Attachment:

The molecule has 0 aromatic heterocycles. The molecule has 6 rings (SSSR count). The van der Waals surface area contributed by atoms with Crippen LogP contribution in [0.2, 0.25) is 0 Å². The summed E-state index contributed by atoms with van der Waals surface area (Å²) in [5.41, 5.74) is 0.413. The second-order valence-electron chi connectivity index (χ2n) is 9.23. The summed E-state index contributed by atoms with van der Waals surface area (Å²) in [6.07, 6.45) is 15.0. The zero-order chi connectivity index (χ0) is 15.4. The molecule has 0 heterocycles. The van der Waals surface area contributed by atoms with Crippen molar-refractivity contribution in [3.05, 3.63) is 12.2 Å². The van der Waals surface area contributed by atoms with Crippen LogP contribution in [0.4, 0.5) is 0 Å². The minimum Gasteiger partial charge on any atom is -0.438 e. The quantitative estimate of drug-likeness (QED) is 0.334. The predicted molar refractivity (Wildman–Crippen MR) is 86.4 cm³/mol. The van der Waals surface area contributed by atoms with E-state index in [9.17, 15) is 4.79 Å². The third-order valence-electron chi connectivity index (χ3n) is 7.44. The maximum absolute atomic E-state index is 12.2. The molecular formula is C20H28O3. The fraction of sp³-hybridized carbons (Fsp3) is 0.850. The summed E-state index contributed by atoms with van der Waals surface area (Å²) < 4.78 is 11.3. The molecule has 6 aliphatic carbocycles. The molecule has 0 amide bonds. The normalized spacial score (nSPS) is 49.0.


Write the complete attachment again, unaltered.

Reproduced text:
The molecule has 0 aromatic heterocycles. The molecule has 6 rings (SSSR count). The van der Waals surface area contributed by atoms with Crippen LogP contribution in [0.2, 0.25) is 0 Å². The summed E-state index contributed by atoms with van der Waals surface area (Å²) in [5.41, 5.74) is 0.413. The second-order valence-electron chi connectivity index (χ2n) is 9.23. The summed E-state index contributed by atoms with van der Waals surface area (Å²) in [6.07, 6.45) is 15.0. The zero-order chi connectivity index (χ0) is 15.4. The molecule has 0 heterocycles. The van der Waals surface area contributed by atoms with Crippen molar-refractivity contribution in [3.05, 3.63) is 12.2 Å². The van der Waals surface area contributed by atoms with Crippen LogP contribution in [0.4, 0.5) is 0 Å². The minimum Gasteiger partial charge on any atom is -0.438 e. The quantitative estimate of drug-likeness (QED) is 0.334. The predicted molar refractivity (Wildman–Crippen MR) is 86.4 cm³/mol. The van der Waals surface area contributed by atoms with E-state index in [9.17, 15) is 4.79 Å². The third-order valence-electron chi connectivity index (χ3n) is 7.44. The maximum absolute atomic E-state index is 12.2. The molecular formula is C20H28O3. The fraction of sp³-hybridized carbons (Fsp3) is 0.850. The summed E-state index contributed by atoms with van der Waals surface area (Å²) < 4.78 is 11.3. The molecule has 6 aliphatic carbocycles. The molecule has 0 amide bonds. The normalized spacial score (nSPS) is 49.0.